So yes, people do give their children embarrassing and/or inappropriate names in real life, for a variety of reasons. Some parents have reasons which seem to them to be good (like the mother whose daughter is not going to be called “Cyanide”) and others seem to be motivated more by “oh how cute and amusing” without thought for what it must be like to go through life introducing yourself as “Pearl Harbour” or “Theresa Green”.

From the point of view of an author, this is great news. You can give your character a name that will torture him/her every day of his/her life and know you are being absolutely realistic!

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2 thoughts on “Strange Names

  1. Samantha

    Funny thing is, Cyanide is actually a pretty word and would make a pretty name, if it wasn’t such an ugly thing itself. As for Preacher, possible that there are others out there already?

    I’ve met some strangely spelled names myself, as I’m sure that you have too.

    1. Theophania Elliott Post author

      I know – it makes one think about the origin of names. We reject cyanide because although it sounds pretty, we know it’s the name of a poison. I wonder how many people have names that sound pretty in their own language but rude or amusing in someone else’s? And what would the courts make of that?

      I bet there are a few “Preachers” around – interestingly, in this case, the court would have left the boy twin called “Preacher”, except for its effect on the girl twin. (“Mam called me after a priest and you after a poison, she loved me more than you, nyah-nyah-nyah-nyah!”)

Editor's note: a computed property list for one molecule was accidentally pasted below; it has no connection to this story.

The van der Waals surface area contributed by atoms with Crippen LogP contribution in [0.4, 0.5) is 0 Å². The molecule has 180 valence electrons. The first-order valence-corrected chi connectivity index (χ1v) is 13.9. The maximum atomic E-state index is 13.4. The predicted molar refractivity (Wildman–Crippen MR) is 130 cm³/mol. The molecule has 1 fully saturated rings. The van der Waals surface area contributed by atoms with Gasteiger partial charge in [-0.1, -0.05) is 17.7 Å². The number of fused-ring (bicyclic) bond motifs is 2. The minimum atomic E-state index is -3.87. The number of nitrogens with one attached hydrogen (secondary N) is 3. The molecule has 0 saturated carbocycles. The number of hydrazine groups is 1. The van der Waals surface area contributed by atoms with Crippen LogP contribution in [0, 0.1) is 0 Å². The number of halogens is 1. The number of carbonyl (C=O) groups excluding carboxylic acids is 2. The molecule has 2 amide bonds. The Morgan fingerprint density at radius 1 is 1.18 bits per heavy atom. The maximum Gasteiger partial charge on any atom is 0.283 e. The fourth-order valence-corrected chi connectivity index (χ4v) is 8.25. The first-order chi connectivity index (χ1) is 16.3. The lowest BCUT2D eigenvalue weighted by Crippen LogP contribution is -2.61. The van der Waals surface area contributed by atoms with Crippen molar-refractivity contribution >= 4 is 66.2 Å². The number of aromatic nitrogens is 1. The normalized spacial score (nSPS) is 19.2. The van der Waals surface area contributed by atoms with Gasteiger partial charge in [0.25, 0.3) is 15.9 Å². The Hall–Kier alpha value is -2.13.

I once read an article by the children’s author Tamora Pierce (I’m still a fan!) in which she said that her father had been responsible for doing the paperwork; if he had followed instructions properly, she would have been Tamara! But, as I recall, she actually enjoys being the only Tamora – and it’s probably a good thing for an author. 🙂

      Another interesting one is the increasingly popular “Caitlin” (or often, now, “Katelyn”). Most parents pronounce it “Kate-Lin”, but that’s a very anglicised way of pronouncing an old Irish name. There should be one of those little accent-thingies over the second i, and the Irish way of pronouncing it is Kot-leen or Koyt-leen (so the original spelling of the name with the anglicised spelling “Kathleen”).

      Of course, you do get name-drift over the years, probably just because someone finds it pretty and makes it their own. Jennifer is an anglicised form of Guinevere, and Sasha (in Western Europe used for girls) is a Russian diminutive for Alexander/Aleksandr. On the whole, I think it’s a good thing. Where would be we if we put cultural walls around everything and forbade sharing?